Edward Charles Dodds (1899-1973)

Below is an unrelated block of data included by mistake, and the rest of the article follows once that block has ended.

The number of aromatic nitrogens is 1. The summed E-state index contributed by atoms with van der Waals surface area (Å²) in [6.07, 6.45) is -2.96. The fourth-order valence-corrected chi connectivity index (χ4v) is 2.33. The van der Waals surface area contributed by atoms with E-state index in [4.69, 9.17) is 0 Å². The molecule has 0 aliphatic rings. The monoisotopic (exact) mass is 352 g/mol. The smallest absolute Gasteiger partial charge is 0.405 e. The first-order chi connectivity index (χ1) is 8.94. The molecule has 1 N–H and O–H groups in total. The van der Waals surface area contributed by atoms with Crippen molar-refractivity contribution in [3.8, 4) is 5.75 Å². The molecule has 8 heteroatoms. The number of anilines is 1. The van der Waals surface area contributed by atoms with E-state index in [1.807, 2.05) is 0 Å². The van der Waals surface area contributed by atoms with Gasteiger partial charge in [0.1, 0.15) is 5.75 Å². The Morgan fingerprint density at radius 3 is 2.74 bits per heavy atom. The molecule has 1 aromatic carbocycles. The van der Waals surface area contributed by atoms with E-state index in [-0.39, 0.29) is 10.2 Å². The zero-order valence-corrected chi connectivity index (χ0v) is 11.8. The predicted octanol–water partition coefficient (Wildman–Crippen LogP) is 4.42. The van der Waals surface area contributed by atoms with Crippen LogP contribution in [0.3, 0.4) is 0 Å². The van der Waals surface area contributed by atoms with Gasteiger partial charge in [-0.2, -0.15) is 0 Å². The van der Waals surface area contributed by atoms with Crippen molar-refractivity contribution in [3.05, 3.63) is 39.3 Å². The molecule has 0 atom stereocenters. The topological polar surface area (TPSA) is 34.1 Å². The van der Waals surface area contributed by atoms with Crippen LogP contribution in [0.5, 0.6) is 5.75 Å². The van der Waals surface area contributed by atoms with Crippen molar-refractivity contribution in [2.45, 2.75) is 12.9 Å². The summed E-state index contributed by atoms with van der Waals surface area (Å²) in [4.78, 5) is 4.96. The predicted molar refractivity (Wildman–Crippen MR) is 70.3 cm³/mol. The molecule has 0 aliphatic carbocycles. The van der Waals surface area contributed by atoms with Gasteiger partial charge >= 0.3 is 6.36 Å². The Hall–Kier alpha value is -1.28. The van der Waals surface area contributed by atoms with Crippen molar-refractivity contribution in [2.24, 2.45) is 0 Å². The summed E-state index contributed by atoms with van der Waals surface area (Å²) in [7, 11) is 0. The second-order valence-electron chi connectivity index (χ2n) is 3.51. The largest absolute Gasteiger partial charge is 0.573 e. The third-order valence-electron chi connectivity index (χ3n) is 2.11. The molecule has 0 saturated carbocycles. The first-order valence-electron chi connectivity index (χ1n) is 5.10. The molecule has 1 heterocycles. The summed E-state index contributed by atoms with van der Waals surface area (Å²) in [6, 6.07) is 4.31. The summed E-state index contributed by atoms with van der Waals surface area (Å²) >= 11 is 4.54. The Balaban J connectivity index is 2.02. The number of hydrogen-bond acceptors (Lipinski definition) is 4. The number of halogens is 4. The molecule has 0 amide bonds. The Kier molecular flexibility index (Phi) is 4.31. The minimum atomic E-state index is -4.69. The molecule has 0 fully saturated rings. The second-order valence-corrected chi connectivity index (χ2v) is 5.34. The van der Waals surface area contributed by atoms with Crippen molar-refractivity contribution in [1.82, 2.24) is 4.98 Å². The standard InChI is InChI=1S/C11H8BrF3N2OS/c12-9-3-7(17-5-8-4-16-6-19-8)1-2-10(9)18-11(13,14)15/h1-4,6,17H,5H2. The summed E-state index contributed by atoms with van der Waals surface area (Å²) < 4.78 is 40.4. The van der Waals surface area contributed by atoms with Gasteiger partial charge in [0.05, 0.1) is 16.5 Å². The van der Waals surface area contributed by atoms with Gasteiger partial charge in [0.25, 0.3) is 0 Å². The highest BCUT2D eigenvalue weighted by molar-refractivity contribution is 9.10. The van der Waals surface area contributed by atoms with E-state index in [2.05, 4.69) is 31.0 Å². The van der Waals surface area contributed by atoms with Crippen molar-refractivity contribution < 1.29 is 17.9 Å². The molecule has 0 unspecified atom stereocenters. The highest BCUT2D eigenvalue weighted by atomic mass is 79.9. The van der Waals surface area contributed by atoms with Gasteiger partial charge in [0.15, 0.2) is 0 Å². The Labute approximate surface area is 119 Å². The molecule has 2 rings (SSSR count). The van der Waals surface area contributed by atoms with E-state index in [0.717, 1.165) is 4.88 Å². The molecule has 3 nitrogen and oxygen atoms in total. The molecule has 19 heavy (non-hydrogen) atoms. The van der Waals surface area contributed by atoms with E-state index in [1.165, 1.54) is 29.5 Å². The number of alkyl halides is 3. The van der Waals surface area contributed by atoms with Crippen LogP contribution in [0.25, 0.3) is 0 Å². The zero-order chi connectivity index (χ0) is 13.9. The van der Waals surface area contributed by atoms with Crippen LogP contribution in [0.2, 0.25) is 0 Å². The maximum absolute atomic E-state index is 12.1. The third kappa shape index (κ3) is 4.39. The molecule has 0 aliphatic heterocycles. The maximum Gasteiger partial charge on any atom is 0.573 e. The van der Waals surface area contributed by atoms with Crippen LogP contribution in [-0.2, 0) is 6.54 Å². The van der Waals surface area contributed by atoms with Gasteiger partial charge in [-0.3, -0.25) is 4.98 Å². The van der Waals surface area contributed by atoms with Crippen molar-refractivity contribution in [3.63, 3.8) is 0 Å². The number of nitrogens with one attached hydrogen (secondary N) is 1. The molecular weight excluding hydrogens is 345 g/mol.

Edward Charles Dodds researched the function and effects of natural and artificial hormones on the endocrine system in England during the twentieth century. Though he first worked with hormones such as insulin, Dodds focused on the effects of estrogen in the body and how to replicate those effects with artificial substances. In 1938, along with chemist Robert Robinson, Dodds synthesized the first synthetic estrogen called diethylstilbestrol. Despite the wide use of diethylstilbestrol to treat a variety of hormonal problems like miscarriages during pregnancy and menopause, Dodds argued against the use of synthetic substances in the human body due to their unknown effects. Just before Dodds's death, his hypotheses were confirmed when researchers showed that people exposed to diethylstilbestrol often developed cancer. Dodds was one of the first researchers to investigate the endocrine or hormone system in humans, and his research led to the creation of other synthetic hormones used in contraceptive pills and hormone replacements.